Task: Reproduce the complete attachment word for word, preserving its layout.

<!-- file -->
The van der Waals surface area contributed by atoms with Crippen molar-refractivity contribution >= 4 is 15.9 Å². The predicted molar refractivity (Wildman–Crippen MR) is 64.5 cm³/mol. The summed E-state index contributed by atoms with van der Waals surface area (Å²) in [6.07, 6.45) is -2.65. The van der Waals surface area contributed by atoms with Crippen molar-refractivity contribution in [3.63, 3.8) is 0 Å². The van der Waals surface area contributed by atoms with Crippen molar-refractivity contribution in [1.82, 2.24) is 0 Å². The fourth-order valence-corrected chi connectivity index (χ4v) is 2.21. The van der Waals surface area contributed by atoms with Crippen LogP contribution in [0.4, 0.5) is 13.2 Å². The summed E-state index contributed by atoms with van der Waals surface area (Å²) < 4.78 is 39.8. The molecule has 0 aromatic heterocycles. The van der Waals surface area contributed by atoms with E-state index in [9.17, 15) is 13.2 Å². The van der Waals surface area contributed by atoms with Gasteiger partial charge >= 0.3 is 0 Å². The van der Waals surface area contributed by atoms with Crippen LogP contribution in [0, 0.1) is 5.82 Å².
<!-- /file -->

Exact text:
The van der Waals surface area contributed by atoms with Crippen molar-refractivity contribution >= 4 is 15.9 Å². The predicted molar refractivity (Wildman–Crippen MR) is 64.5 cm³/mol. The summed E-state index contributed by atoms with van der Waals surface area (Å²) in [6.07, 6.45) is -2.65. The van der Waals surface area contributed by atoms with Crippen molar-refractivity contribution in [3.63, 3.8) is 0 Å². The van der Waals surface area contributed by atoms with Crippen molar-refractivity contribution in [1.82, 2.24) is 0 Å². The fourth-order valence-corrected chi connectivity index (χ4v) is 2.21. The van der Waals surface area contributed by atoms with Crippen LogP contribution in [0.4, 0.5) is 13.2 Å². The summed E-state index contributed by atoms with van der Waals surface area (Å²) < 4.78 is 39.8. The molecule has 0 aromatic heterocycles. The van der Waals surface area contributed by atoms with E-state index in [9.17, 15) is 13.2 Å². The van der Waals surface area contributed by atoms with Gasteiger partial charge >= 0.3 is 0 Å². The van der Waals surface area contributed by atoms with Crippen LogP contribution in [0, 0.1) is 5.82 Å².